Senate on track to work fewest number of days since 1956

Senate on track to work fewest number of days since 1956

The U.S. Senate is on track to work the fewest number of days since 1956, a fact that Democrats seized on Wednesday to attack the chamber’s Republican leadership.

Senators returned last week to Washington after a seven-week break. Another recess could come as early as the end of this week or next, freeing embattled senators to return to the campaign trail in their states.

But newly rested legislators so far have failed to make clear progress toward funding the fight against Zika, voting on President Barack Obama’s Supreme Court nominee or averting a government shutdown.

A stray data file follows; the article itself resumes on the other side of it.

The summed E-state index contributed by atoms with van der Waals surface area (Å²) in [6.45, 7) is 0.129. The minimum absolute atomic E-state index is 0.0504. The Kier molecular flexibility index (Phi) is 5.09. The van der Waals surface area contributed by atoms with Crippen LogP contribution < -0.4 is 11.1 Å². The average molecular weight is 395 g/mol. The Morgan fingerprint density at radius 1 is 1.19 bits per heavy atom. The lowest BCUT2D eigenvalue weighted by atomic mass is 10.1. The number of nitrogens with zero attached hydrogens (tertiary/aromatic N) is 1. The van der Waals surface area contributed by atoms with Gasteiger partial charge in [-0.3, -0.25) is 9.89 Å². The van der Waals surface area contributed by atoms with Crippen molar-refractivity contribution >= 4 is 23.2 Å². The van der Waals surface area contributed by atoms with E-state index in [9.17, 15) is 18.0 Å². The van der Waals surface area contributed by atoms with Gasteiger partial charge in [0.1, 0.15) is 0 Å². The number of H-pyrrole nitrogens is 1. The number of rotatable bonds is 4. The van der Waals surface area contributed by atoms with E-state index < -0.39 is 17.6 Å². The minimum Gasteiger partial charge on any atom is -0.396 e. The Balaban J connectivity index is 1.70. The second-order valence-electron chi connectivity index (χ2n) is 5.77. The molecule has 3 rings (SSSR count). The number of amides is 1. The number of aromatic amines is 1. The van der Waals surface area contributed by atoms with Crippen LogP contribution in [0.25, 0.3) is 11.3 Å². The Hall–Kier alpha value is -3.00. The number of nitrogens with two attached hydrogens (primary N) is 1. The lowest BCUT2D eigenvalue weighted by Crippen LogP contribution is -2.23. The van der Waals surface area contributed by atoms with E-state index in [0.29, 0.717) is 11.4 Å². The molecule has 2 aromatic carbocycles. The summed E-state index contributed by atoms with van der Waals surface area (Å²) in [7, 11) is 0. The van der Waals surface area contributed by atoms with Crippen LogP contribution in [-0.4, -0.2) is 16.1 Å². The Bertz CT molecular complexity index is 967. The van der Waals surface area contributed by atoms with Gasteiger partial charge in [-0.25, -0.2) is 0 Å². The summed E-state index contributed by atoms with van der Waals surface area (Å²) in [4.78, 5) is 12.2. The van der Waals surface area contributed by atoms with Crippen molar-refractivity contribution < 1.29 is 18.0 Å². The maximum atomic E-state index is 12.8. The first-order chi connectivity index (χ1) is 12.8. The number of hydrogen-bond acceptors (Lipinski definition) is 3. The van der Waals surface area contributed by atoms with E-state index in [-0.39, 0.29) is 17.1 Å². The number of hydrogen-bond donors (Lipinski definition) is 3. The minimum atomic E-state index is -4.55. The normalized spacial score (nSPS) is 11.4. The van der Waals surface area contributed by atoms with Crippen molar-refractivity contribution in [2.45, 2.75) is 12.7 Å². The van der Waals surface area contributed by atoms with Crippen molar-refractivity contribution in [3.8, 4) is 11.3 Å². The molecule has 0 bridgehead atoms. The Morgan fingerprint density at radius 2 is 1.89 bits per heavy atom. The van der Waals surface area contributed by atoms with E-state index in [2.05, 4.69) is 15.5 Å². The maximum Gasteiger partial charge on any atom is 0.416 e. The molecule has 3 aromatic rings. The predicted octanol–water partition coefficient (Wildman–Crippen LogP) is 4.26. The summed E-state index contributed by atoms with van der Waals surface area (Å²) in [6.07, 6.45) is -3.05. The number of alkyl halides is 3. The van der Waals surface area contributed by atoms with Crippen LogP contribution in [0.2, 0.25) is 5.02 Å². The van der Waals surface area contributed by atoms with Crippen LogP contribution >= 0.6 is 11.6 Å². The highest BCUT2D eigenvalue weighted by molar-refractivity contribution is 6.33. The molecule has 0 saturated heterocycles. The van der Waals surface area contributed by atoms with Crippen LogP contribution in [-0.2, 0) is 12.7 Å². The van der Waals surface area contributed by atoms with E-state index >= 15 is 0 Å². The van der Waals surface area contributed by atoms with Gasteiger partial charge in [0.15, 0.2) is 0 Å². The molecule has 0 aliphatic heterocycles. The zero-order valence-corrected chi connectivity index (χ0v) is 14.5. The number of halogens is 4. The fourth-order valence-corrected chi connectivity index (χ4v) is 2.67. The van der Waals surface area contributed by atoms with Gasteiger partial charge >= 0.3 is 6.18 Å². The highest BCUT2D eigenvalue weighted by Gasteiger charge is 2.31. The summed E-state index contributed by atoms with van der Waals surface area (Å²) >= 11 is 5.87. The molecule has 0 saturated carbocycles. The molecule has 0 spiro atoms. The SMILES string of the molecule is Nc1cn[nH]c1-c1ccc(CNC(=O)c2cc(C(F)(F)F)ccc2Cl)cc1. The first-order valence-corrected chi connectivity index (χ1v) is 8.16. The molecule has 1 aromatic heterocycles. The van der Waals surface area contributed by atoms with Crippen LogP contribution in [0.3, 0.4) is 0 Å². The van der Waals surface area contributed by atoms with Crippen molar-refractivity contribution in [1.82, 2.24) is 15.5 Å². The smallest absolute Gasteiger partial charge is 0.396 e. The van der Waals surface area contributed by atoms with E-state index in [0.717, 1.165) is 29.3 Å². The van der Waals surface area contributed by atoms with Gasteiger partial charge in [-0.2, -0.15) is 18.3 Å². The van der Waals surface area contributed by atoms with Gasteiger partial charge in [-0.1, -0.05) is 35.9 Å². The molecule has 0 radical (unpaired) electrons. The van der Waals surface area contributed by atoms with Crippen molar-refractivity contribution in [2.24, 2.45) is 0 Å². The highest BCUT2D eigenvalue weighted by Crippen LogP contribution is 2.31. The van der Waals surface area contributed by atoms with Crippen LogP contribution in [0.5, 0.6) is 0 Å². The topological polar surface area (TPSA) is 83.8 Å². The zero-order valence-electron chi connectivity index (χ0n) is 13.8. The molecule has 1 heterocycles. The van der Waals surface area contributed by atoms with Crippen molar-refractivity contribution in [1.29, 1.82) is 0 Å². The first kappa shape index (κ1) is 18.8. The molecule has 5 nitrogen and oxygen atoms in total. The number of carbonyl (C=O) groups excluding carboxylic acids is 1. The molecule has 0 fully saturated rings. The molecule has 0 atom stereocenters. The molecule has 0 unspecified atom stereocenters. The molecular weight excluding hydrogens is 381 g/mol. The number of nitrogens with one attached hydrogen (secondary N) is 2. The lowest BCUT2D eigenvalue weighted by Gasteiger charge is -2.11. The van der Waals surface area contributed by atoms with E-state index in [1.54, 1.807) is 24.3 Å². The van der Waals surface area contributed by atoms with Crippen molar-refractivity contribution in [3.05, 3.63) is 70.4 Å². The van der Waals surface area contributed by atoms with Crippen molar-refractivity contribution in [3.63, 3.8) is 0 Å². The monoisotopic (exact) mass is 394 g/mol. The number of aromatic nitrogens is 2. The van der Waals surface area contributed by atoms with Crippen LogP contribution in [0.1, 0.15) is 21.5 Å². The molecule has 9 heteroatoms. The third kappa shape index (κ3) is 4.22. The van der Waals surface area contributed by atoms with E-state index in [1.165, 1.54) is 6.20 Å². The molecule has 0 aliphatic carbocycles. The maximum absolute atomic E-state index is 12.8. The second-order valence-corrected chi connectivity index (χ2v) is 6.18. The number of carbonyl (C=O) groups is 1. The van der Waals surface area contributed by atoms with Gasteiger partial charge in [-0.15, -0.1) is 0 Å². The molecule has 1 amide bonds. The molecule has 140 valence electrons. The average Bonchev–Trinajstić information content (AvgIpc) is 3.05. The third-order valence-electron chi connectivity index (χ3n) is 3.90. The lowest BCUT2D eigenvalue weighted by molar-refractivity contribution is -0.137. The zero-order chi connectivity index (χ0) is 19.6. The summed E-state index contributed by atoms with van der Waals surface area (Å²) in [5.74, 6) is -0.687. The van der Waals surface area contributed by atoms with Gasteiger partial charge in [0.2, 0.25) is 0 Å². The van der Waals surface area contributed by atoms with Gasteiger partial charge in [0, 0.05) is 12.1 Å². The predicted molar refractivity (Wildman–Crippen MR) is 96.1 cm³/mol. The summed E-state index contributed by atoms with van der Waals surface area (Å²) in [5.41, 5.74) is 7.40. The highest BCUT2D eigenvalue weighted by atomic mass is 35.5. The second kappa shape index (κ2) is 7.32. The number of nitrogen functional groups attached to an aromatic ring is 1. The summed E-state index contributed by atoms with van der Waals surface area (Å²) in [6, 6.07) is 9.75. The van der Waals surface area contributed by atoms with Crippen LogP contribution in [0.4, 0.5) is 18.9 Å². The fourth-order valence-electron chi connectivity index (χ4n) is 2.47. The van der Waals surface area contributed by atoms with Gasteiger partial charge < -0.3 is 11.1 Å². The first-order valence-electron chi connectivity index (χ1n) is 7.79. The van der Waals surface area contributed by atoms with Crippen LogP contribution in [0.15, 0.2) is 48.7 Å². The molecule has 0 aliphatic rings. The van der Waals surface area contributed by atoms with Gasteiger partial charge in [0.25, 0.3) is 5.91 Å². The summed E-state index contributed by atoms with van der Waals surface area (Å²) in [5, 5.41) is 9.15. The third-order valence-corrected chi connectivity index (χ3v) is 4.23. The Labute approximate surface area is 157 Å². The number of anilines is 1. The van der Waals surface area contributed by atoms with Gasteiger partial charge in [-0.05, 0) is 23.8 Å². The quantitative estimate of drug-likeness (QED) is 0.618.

Eager to wrest control of the Senate from Republicans in November, Democrats hope to pin the lack of productivity on their GOP colleagues.

To that end, Democratic Sen. Claire McCaskill of Missouri hauled a new prop to the Senate floor on Wednesday: a 2016 calendar.

The days legislators were not scheduled to be in Washington were marked out in black.

It has been more than 60 years, she said, since the Senate has worked so few days.

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